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Before he walked back to the free-throw line, he promised everybody that he would make them both.
And he did. Swish. Swish. 54-53.
Not only that, but Quigg was also the one who batted away the last-ditch pass that was intended for Chamberlain in the low post. Kearns retrieved the ball with a couple seconds left, and after dribbling once, he heaved it away, high up in the air. It's so strange to see a game end that way, all the players looking straight up, half of them helplessly, half in exultation. And then the clock runs out, and all the Kansas players drop their eyes to the floor and walk off. All the Carolina players suddenly lower their heads, too—but not down, only around, finding one another, then running into each other's arms, 32-0, 33-0 if you count the McCrary Eagles.
In those medieval times—there were, for example, only four photographers at the game—the championship was played in an arena lacking proper locker-room facilities, so the players dressed in their hotels. Quigg remembers the odd sensation of winning the national title and then "just running through the streets of Kansas City, all by myself." The air was heavy with mist.
Back at their hotel, the Tar Heels sat around and sort of stared at each other, goofy with delight, "a good tired." Their bodies were only now beginning to comprehend what they had been asked to do the past two nights. Brennan, Cunningham and Kearns had played all 110 minutes. What with the governor there, McGuire quickly threw a victory party, and the tab for that affair came to $1,500, which was so extravagant,-the North Carolina athletic director thought, that he made McGuire spring for the Roquefort dressing, which had been a $58 extra. McGuire has never gotten over that.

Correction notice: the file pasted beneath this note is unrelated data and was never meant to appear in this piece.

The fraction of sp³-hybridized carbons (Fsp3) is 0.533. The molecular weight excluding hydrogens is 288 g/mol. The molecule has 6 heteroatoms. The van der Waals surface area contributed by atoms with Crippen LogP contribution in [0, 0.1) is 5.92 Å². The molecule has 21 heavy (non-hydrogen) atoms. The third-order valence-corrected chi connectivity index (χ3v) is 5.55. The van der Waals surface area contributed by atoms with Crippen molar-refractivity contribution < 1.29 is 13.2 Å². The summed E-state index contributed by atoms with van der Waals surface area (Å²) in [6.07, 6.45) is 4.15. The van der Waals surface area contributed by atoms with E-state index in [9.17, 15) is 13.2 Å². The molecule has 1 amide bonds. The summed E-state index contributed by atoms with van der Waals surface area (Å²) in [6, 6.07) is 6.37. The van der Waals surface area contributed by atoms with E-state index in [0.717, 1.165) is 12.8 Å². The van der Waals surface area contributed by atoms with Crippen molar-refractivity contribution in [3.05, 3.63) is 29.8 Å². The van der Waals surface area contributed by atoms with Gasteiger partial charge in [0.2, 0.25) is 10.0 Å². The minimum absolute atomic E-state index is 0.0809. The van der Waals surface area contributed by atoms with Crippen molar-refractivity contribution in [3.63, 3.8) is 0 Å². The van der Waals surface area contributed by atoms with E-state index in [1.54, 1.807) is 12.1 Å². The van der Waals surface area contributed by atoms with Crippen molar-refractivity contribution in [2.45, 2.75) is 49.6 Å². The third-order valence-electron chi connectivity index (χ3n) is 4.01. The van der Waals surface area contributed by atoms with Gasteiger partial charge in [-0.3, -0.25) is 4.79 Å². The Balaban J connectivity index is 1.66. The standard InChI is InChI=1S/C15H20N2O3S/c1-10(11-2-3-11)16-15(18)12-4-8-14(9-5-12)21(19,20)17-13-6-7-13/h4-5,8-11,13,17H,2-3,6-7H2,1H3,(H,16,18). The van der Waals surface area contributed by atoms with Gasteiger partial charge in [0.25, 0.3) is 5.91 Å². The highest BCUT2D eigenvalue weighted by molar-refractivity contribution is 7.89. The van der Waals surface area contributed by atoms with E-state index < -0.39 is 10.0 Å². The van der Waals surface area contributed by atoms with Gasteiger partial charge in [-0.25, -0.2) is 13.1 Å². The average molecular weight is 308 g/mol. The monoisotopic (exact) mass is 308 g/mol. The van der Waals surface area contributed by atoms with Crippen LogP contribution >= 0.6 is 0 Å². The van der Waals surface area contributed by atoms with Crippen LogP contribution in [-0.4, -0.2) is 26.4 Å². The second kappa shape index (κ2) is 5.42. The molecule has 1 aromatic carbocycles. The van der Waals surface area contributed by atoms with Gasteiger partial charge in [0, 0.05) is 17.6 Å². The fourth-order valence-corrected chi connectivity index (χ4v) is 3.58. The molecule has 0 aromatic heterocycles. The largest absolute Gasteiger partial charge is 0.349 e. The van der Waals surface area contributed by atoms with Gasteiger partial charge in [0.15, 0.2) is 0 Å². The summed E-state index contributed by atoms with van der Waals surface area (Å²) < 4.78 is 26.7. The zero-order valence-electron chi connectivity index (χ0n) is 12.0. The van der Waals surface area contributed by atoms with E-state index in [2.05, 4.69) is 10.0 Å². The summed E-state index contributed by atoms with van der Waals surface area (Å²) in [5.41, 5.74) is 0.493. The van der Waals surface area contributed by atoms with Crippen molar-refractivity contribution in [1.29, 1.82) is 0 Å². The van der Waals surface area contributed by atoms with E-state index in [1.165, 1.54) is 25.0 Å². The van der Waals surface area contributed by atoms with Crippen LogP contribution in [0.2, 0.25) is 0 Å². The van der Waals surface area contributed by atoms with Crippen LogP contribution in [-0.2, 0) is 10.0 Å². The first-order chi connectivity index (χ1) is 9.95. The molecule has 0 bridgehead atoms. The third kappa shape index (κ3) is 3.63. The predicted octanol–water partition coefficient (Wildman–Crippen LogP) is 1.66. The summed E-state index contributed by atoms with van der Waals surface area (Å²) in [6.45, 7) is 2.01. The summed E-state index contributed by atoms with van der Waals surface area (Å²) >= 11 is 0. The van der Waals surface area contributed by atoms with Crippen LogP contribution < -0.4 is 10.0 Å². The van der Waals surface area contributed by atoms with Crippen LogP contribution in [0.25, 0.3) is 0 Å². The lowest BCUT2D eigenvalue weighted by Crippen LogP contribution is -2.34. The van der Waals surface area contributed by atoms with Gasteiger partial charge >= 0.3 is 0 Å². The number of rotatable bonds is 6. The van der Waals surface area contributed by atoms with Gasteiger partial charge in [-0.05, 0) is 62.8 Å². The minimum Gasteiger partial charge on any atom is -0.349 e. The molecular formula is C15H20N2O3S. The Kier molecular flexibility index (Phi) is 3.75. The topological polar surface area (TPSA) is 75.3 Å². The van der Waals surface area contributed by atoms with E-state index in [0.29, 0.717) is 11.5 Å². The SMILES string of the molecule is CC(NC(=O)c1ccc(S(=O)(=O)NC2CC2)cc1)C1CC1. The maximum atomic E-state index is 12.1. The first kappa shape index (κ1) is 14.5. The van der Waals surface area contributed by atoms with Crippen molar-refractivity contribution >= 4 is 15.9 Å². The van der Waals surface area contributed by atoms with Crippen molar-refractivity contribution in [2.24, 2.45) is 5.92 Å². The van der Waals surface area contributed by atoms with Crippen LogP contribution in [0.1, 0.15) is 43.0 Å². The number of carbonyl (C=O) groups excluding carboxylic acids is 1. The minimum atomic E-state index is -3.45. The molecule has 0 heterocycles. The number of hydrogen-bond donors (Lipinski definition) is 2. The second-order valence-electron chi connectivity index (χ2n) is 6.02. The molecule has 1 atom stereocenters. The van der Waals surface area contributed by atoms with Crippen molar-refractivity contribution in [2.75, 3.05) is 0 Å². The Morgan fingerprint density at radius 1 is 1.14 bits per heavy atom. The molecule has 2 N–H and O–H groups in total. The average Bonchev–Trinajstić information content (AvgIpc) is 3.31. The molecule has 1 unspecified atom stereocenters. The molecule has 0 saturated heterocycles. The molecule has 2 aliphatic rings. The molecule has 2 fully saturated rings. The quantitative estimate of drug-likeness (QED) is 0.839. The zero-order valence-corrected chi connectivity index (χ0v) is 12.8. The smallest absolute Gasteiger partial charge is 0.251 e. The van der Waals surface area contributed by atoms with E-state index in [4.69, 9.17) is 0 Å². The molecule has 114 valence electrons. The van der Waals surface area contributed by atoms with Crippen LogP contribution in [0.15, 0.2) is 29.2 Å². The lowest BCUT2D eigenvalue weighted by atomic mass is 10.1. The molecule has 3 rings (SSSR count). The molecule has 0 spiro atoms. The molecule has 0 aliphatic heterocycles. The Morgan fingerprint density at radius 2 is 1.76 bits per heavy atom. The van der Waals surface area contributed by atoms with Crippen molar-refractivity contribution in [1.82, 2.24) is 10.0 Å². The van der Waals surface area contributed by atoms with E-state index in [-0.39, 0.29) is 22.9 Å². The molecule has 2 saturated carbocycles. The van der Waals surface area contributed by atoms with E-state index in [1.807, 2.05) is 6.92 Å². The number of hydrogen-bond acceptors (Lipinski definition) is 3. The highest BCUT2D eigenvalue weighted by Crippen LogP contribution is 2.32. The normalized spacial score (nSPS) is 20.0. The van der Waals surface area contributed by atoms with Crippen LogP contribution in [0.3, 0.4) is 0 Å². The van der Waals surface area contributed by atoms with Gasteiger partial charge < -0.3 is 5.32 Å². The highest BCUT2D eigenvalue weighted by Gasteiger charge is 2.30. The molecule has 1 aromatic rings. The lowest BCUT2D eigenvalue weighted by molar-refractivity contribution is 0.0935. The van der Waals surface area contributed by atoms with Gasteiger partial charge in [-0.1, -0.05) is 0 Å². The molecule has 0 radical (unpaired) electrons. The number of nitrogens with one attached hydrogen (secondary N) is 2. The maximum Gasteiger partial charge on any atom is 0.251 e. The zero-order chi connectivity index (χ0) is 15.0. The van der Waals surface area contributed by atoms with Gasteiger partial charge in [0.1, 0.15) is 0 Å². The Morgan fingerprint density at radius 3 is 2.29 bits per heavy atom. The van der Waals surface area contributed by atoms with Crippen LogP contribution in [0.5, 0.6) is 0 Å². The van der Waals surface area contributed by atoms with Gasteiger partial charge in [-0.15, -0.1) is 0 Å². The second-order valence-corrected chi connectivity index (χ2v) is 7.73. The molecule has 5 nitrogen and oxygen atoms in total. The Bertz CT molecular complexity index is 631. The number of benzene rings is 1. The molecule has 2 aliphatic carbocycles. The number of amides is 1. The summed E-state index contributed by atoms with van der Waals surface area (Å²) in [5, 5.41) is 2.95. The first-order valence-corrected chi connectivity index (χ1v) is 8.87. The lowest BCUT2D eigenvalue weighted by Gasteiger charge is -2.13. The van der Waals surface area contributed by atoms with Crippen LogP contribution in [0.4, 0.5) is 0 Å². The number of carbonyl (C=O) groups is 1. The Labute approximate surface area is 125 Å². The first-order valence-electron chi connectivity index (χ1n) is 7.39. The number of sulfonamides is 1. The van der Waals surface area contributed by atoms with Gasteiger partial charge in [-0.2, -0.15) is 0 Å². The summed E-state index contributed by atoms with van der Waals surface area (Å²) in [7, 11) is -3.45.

But it was the only sour note. There was such a fuss made over the Tar Heels that the plane that brought them home the next day had to circle the Raleigh-Durham airport for some time until police could clear the runway of well-wishers. The whole state adored the team. On campus, fellow students would worshipfully ask the players for autographs. It was the spring of 1957, presumably a most innocent time. It was the good old days. It was the absolute peak year of the baby boom. Young Love, by Sonny James, topped the charts that month: "They say for every boy and girl/ There's just one love in this old world...." It was that kind of time, crew cuts and car coats, and, obviously, it would go on for ever and a day.
The next weekend some of the players went home. Brennan, the conquering hero, rushed over to Brooklyn from LaGuardia. His father was a subway motorman, and Pete was one of ten children. The Brennans lived in a two-family house, with the Cocoas next door. The hero dashed up the steps, just as Mrs. Cocoa was coming out. "Hey, Petey," she said, "when did you get back from the soivice?"
So it was, Brennan says, that his feet came back to earth. The others would follow him down. They had caught lightning in a bottle during that one season, but then the world became sane and cruel again. Quigg got hit the hardest of all. The reason those free throws were the last points he ever made was that the next fall he fractured his right leg in a practice session, and he has never even been able to straighten it properly since. And Rosenbluth. As great a shooter as he was, at 6'5", 170 pounds, he couldn't survive the grind in the NBA. They beat him into the ground, and he quit after two desultory seasons.